I recently obtained this French card promoting Barbara Loden’s 1970 film Wanda. I have no idea what the exact purpose of cards like these are, but it is seemingly some sort of promotional thing. I’ve seen dozens of cards like this one (for other movies) on ebay over the years. They are often listed as post cards but this is larger than a conventional post card and is loaded with writing on the back. I always assumed that these things were vintage but this one makes mention of Loden’s death in 1980 and also of the year 2003! (I speak no French so as to what exactly occurred in 2003 and how the by-then-dead Marguerite Duras figures into it can only be ascertained by a Frenchman I suppose). Anyway, here it is:
Also, Don DeLillo for some reason wrote a little piece about Wanda a few weeks back for the Guardian. Check it out here.
UPDATE: The DeLillo article has been removed. No fear. I have a copy of it printed somewhere and I will post it as soon as I find it.
This will be a new very occasional feature. Sir Chas managed to have eleven children between 1919 and 1962 (yeah, by 1962, he was seventy-three) and that’s including the malformed one who died after three days and was buried under a stone that read “The Little Mouse.” Let’s see what we can dig up on the rest of them shall we?
Today we will begin with my favorite (meaning the one I find the most physically attractive), Victoria Chaplin, born to Chas Chaplin and Oona O’Neil Chaplin on May 19, 1951. I can’t pretend to know much about any of these Chaplin children outside of what most biographies on the old man can report (i.e. he sent them to boarding school in France where they learned to speak French, a language he couldn’t be bothered to speak himself) but here’s what I can gather regarding what exactly Victoria Chaplin has been up to since she was born fifty-seven years ago.
Victoria is one of the less cooperative Chaplin children when it comes to appearing in the occasional documentary produced about their father and his work. Those duties usually go to Sydney, Geraldine or Michael (who sometimes is interviewed speaking in French, sometimes in English). So it is with a certain beggars-can’t-be-choosers attitude that I compiled this in-no-way comprehensive post on this Chaplin daughter.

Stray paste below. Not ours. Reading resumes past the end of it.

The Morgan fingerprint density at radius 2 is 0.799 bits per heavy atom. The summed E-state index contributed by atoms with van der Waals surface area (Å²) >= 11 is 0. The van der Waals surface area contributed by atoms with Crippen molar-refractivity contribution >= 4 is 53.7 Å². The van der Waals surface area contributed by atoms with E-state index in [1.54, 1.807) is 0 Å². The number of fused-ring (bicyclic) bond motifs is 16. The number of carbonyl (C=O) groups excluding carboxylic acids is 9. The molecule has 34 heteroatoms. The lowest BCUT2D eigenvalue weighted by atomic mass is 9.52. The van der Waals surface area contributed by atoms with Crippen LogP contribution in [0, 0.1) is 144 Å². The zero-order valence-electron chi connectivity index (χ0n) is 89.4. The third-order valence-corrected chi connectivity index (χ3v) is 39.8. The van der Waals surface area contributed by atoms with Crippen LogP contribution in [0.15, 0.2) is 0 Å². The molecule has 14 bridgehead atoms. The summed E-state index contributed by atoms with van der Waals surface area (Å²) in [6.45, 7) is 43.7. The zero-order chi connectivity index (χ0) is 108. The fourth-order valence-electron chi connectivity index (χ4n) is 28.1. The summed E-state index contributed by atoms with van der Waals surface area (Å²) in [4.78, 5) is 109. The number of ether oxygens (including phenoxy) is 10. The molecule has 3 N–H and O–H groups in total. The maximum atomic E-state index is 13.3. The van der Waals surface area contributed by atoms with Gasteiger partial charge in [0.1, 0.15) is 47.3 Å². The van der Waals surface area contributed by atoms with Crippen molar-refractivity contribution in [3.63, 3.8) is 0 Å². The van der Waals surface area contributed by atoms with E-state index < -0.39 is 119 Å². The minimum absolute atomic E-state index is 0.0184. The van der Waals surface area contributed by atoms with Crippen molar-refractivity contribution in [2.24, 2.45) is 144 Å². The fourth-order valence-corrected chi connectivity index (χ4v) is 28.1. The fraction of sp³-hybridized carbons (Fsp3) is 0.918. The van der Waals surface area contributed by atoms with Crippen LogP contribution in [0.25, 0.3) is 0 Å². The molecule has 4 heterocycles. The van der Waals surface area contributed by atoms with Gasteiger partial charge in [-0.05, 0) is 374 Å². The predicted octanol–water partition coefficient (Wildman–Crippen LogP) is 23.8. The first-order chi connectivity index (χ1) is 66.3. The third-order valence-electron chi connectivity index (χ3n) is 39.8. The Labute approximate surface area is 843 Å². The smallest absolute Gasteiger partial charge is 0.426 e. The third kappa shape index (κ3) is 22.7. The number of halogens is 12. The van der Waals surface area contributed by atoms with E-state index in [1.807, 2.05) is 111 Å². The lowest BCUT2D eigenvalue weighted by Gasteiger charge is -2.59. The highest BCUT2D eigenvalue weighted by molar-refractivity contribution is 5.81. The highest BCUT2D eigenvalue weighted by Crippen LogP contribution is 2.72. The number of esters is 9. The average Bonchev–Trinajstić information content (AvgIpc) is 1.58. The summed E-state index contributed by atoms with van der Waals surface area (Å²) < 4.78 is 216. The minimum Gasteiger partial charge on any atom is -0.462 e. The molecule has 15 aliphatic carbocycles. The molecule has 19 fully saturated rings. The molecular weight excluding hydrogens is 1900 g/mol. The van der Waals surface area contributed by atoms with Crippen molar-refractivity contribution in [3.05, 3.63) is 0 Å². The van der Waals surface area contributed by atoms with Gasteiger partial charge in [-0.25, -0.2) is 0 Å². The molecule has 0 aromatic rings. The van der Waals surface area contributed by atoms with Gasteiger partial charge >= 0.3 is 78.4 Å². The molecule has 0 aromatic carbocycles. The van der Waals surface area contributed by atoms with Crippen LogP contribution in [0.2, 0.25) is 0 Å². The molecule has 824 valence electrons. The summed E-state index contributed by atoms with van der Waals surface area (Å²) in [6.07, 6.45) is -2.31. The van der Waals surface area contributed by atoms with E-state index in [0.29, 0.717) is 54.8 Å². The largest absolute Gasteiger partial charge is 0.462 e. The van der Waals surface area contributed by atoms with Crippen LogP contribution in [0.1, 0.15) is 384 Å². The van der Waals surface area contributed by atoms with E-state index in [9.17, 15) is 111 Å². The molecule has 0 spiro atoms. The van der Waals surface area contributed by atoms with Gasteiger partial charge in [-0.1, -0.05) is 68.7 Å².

Whatever. Victoria Chaplin has carved out a bizarre and more than slightly awesome niche for herself. I have no idea what the exact circumstances were, but it seems that at some point Vic married one Jean-Baptiste Thiérrée. Yeah, that is the guy who played Delphine Seyrig’s stepson in Alain Resnais’s Muriel (which in my opinion runs circles around the director’s more-praised Last Year in Marienbad).
When Victoria and Jean-Baptiste eloped, old Chas is said to have been furious—partly because this ruined Chas’s plans to star Victoria in his next feature, The Freak
and partially because when she ran away, she ran away to the circus.
That’s right, Jean-Baptiste and Victoria founded a circus which has been called variously over the years Le cirque bonjour, Le cirque imaginaire, and, finally, Le cirque invisible. Apparently modern circus acts like Cirque du Soleil owe something to this Thiérrée/Chaplin circus. It is odd, then, that Chaplin, a man who gave us these images from a film of his entitled The Circus (!), would be annoyed when his daughter ran away to join the actual circus, but whatever—he seems like he might have been a bit of a prick to get along with.
Here’s a pic of a Christmas gathering at the Chaplin home. Circled are Victoria, the very elfin Jean-Baptiste and baby Aurelia.
Anyway, I found a bit of video of Victoria on the stage circa a few years ago. This is a case of the apple not falling too far from the tree and it is actually quite lovely.
Also there is the matter of this Aurelia, granddaughter of Chaplin, who has joined the family circus biz and has appeared in a handful of films including Goya’s Ghosts and The People vs Larry Flynt. Here she is doing her circus thing:
Finally, I would like to mention that I will hopefully some day get around to the most groovy member of the Chaplin clan, Michael Chaplin. Of course, it all hinges on whether or not I ever get around to reading this little gem:
Needless to say, this Son of Hitler flick never saw the light of day. I am planning on buying a copy from some bootlegger in the near future, along with a copy of Welcome to L.A. Expect reviews of both when I get them.
Now that Christmas is over, I feel it is safe to post this ad that I keep seeing. It is for some sort of herbal male enhancement drug and uses some guy in Santa garb as an excuse for a whole sled-load of innuendo, some of which I don’t even get. Hopefully this won’t upset you too much.
Acts like Massive Attack and Portishead at one time had a lot to answer for. While they were between LPs, a batch of imitators were ready to stand in for them. This was at a time when the American music industry was trying to convince a mostly uninterested public that “electronica” was the next big thing. That never happened but a fewofthese trip hop and drum and bass acts made it big-ish for a few months circa 1997. With a terrible name like The Sneaker Pimps, a lack of career longevity should be expected. They made a minor splash though with this song.